Ping Yeh is bullish on Minnesota.
Yeh, a 43-year-old entrepreneur, is founder and CEO of w, a med-tech startup launched in suburban Minneapolis in 2014.
"I'm quite pleased with the energy that the Minnesota ecosystem is producing as compared with other parts of the country and the world," he says. "From a connectedness standpoint, we rate very high, and from an investment standpoint, we do extremely well. That's because of the high number of angels within the community."
Those plentiful avenues of funding are helping StemoniX save lives. StemoniX develops 3D human spheroids to support early drug discovery. The idea came to Yeh after a harrowing brush with Hodgkin's lymphoma, which required him to absorb a maximum chemotherapy dose. With no way to test his body's potential reaction, his doctors couldn't guarantee that the treatment, itself wouldn't kill him.
Having survived chemo and his cancer, Yeh set about finding a way to help drugmakers better predict potentially adverse reactions to medicines, which are a frequent cause of death.
"We make human 'microOrgan' and 'microTissues' from skin," he says. "We then use engineering techniques to further shape and structure them to make them more accurately reflect what's in a human. It's making for a more predictive model — something that reacts to therapeutics in a more accurate way. In our short existence," says Yeh, "we've come to support some of the largest pharma companies in the world."
Yeh acknowledges that his startup's early success has not occurred in a vacuum.
"We received funding from the Minnesota Angel Tax Credit. Angels got 25 percent of their investment credited back to them, and those investors could be anywhere in the country. Many have poured the credits back into the companies they supported. We also received an investment loan from the state.
"Medical Alley, which is one of the largest trade organizations for medical-related companies, is here, and they were very helpful, too."
StemoniX also received an $80,000 boost by claiming the grand prize and division award in the 2016 Minnesota Cup. MN Cup, as it's known, is the largest startup business competition in the country, offering $500,000 in annual prize money. Nearly 15,000 Minnesotans have participated in the competition since it began in 2005. The 2017 grand prize winner, MicroOptx, which designed a tiny implantable device to treat glaucoma, raised $1.4 million less than a month after winning the competition.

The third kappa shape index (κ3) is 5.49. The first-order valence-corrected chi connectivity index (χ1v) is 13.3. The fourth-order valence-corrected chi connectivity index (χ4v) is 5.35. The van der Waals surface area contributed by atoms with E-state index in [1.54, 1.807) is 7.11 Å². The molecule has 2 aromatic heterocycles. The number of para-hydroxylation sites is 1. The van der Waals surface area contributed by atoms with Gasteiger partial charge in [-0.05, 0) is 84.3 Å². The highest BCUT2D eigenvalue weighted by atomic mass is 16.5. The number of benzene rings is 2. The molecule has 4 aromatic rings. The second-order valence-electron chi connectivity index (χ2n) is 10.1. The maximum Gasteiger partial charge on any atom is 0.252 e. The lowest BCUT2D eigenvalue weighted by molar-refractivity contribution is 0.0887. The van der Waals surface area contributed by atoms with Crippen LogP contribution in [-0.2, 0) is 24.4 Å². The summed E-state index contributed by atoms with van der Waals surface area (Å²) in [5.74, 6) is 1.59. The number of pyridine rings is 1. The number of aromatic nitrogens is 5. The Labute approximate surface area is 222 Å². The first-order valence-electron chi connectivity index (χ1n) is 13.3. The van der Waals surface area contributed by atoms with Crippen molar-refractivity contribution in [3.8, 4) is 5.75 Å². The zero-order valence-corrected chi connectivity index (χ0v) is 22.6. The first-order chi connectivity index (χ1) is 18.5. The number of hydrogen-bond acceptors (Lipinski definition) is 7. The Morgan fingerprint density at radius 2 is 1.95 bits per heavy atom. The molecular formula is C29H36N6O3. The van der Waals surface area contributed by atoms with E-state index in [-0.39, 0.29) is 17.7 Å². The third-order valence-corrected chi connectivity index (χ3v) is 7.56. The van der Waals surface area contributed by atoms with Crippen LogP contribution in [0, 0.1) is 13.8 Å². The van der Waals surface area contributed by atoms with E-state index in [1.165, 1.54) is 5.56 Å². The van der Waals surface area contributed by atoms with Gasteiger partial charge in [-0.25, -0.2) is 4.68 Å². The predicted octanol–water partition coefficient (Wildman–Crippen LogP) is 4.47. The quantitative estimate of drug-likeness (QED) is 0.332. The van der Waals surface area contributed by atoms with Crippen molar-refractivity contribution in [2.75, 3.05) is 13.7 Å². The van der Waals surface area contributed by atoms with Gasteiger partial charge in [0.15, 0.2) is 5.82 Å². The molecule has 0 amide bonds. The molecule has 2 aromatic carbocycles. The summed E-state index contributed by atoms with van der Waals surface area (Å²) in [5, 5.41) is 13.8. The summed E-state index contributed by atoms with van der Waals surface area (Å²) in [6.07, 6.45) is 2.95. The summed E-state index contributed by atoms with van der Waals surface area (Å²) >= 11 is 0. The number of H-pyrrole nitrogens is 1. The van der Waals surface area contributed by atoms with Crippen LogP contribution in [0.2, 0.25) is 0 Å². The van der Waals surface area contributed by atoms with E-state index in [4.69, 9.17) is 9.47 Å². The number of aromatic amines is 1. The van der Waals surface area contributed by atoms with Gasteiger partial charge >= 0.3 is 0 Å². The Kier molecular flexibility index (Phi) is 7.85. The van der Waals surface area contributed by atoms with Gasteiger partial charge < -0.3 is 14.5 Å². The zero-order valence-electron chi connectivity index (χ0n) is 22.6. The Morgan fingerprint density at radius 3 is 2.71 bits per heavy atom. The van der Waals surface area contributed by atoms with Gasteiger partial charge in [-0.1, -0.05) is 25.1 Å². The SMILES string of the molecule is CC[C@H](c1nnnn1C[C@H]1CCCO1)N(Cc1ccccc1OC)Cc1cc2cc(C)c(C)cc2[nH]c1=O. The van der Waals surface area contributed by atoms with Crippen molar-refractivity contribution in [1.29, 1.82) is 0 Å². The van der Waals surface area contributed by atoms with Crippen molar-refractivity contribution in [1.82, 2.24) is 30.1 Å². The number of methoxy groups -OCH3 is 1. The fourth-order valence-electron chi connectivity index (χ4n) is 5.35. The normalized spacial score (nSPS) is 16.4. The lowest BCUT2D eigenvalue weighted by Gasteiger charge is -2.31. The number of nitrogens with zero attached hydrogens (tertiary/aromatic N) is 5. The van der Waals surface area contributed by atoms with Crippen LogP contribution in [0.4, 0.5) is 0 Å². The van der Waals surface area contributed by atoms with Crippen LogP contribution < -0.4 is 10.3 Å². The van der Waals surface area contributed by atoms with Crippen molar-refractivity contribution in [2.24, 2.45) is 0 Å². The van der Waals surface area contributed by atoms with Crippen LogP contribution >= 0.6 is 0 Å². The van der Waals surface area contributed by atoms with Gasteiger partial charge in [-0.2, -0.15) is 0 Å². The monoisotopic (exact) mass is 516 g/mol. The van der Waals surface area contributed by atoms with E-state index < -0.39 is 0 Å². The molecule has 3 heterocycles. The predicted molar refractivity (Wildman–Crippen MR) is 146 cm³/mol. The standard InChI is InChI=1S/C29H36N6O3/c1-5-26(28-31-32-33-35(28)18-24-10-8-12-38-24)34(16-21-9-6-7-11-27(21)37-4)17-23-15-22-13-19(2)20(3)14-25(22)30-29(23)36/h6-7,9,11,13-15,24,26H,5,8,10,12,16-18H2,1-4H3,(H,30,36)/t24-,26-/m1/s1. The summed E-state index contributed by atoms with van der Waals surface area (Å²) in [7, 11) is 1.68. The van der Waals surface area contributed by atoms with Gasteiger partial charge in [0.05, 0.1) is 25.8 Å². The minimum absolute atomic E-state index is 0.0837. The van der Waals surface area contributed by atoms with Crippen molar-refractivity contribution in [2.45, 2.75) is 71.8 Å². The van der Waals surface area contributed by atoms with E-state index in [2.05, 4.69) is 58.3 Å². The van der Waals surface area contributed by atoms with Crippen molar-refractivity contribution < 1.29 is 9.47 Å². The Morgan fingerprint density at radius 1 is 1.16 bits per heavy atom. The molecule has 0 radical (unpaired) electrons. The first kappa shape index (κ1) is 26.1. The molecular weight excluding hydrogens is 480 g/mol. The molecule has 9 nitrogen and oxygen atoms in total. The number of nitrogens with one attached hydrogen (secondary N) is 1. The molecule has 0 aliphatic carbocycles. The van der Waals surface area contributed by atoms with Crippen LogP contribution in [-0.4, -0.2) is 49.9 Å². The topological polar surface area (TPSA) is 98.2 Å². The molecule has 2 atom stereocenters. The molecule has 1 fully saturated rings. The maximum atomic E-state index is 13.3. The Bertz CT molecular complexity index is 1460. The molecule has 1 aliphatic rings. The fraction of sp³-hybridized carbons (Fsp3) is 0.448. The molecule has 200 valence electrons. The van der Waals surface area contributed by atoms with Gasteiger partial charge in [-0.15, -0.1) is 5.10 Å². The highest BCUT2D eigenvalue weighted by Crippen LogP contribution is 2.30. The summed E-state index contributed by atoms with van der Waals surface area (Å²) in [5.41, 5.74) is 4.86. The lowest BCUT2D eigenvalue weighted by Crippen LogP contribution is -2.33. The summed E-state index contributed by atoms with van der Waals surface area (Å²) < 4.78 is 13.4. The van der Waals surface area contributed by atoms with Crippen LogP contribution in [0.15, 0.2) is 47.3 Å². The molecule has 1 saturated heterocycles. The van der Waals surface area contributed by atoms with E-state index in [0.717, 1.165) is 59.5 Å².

Minnesota companies received $1.3 billion in venture capital investments through 120 deals between 2015 and 2017, according to figures from the National Venture Capital Association. According to a recent report by the Star Tribune, 48 early-stage companies in Minnesota received $495.1 million in venture capital last year, up 41 percent from 2016; in comparison, venture funding nationally increased just 17 percent last year. The Minnesota Venture Capital Association has about 30 member firms, including Matchstick Ventures, Split Rock Partners, Lehmi Ventures and StarTec Investments.
Minnesota, which leads the nation in medical device patents per capita, isn't resting on its laurels. In 2018, the Minnesota Department of Employment and Economic Development (DEED) launched a new program called MILE, or Minnesota Innovation Loans for Entrepreneurs. MILE provides interest-free loans ranging from $20,000 to $50,000 to early stage businesses that are developing high-tech products or services in Minnesota.
Minnesota also leads the nation in 5-Year Business Survival, according to the Bureau of Labor Statistics (2012-2017). The state is focused on helping businesses get started and succeed. DEED has a Small Business Assistance Office that provides help on starting a business — and also oversees Small Business Development Centers throughout the state that offer free confidential consulting to entrepreneurs. Clients can get advice on capital and loan packaging, accounting systems and literacy, marketing and research, marketing plan development, startup assistance, business plan development, succession and strategic planning.
The centers also offer workshops and classes year-round throughout the state, including sessions on tax-saving and record-keeping tips, entrepreneurial essentials, using social media to promote a business, and the basics of starting a business.
StemoniX, which has an R&D outpost in San Diego, is committed to its Minnesota roots.
"We're in the upper northwest part of the Twin Cities, in a town called Maple Grove," says Yeh. "It has tons of amenities from restaurants to parks to shopping. Medtronic and Boston Scientific are just a couple of the many large anchor corporations just a few minutes away. They help establish a strong community foundation.
"It's also beautiful here. Lakes and ponds are scattered all around us, and nice affordable homes are great options for our new hires. It's great to have those options for our people."